In marking the fiftieth anniversary of the Civil Rights Act of 1964, commenters frequently lamented the contrast between progress toward legal equality and the persistence of economic inequality today. “The decision to pursue purely legal change, and to leave economic relation- ships alone, says much about the intellectual and moral limitations of midcentury liberalism,” wrote journalist Clay Risen. “There was a significant increase in the black middle class,” agreed historian William Chafe, “but it had almost no effect on the 50 percent who were at the bottom.”1
African-Americans made significant and unprecedented gains in income and occupational status during the two decades following 1964.
There is no denying that African-Americans suffer rates of poverty that are similar to, and in some respects worse than, their predecessors in the 1960s. Yet, it is doubtful that this situation can be attributed to the Civil Rights Act. Numerous studies have shown that African- Americans made significant and unprecedented gains in both income and occupational status during the two decades following 1964, and those improvements resulted in large part from federal civil rights policies. It is true that the number of black professionals quadrupled between the 1960s and the 1990s, but that was equaled and often exceeded by improvements within blue-collar occupations. An important recent study by historian Gavin Wright shows that economic gains were most dramatic in the South, where expanded employment opportunities were reinforced by better access to stores, schools, and the right to vote.2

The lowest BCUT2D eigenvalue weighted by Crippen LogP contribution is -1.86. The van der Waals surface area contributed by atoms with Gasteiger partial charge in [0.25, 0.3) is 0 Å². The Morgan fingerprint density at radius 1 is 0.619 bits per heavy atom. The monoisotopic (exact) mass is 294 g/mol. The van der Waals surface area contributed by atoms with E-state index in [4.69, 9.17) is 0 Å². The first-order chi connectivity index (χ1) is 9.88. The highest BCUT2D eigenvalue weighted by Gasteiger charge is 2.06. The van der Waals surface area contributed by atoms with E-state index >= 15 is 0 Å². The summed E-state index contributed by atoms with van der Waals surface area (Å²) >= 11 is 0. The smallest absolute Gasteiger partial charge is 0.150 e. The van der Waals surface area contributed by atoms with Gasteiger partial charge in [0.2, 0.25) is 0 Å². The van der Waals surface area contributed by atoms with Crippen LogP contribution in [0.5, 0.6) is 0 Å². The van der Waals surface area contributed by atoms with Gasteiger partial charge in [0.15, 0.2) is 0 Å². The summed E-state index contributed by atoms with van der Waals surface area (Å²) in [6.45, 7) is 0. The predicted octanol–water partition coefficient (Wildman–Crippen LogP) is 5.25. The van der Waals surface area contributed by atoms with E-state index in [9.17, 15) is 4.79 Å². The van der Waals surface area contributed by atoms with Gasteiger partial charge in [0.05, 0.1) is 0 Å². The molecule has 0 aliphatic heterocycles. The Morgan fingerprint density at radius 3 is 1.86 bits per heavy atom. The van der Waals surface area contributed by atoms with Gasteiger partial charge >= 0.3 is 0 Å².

Indeed, the breadth and speed of that trans- formation reflected the degree to which the Civil Rights Act transcended economic and political beliefs that united a broad spectrum of liberal and conservative politicians in the decades following the Second World War. When President John F. Kennedy first proposed the law, on June 11, 1963, he insisted that discrimination in public services and voter registration violated egalitarian ideals “as old as the scriptures and as clear as the American Constitution.” Senate Republican Leader Everett Dirksen agreed it was high time to ensure equal access to voting and public services such as schools, parks, libraries, and swimming pools. The Illinois moderate warned, however, that he and other northern Republicans could not endorse Kennedy’s proposal to impose those principles on privately owned “public accommodations” such as hotels, restaurants, and stores. Even more alarming for Dirksen were proposals to create a Fair Employment Practices Commission (FEPC) to investigate private businesses charged with discriminating against workers on the basis of their race, color, religion, or nationality. Such powers “could easily be abused and should not be given lightly,” Dirksen told a reporter on June 12, pointing out that his support would be critical to overcoming the filibuster that southern Democrats were certain to launch if Kennedy’s bill ever made it to the Senate floor. Kennedy conceded by weakening the public accommodations measure and moving the FEPC into a separate bill that had little chance of gaining support in Congress.3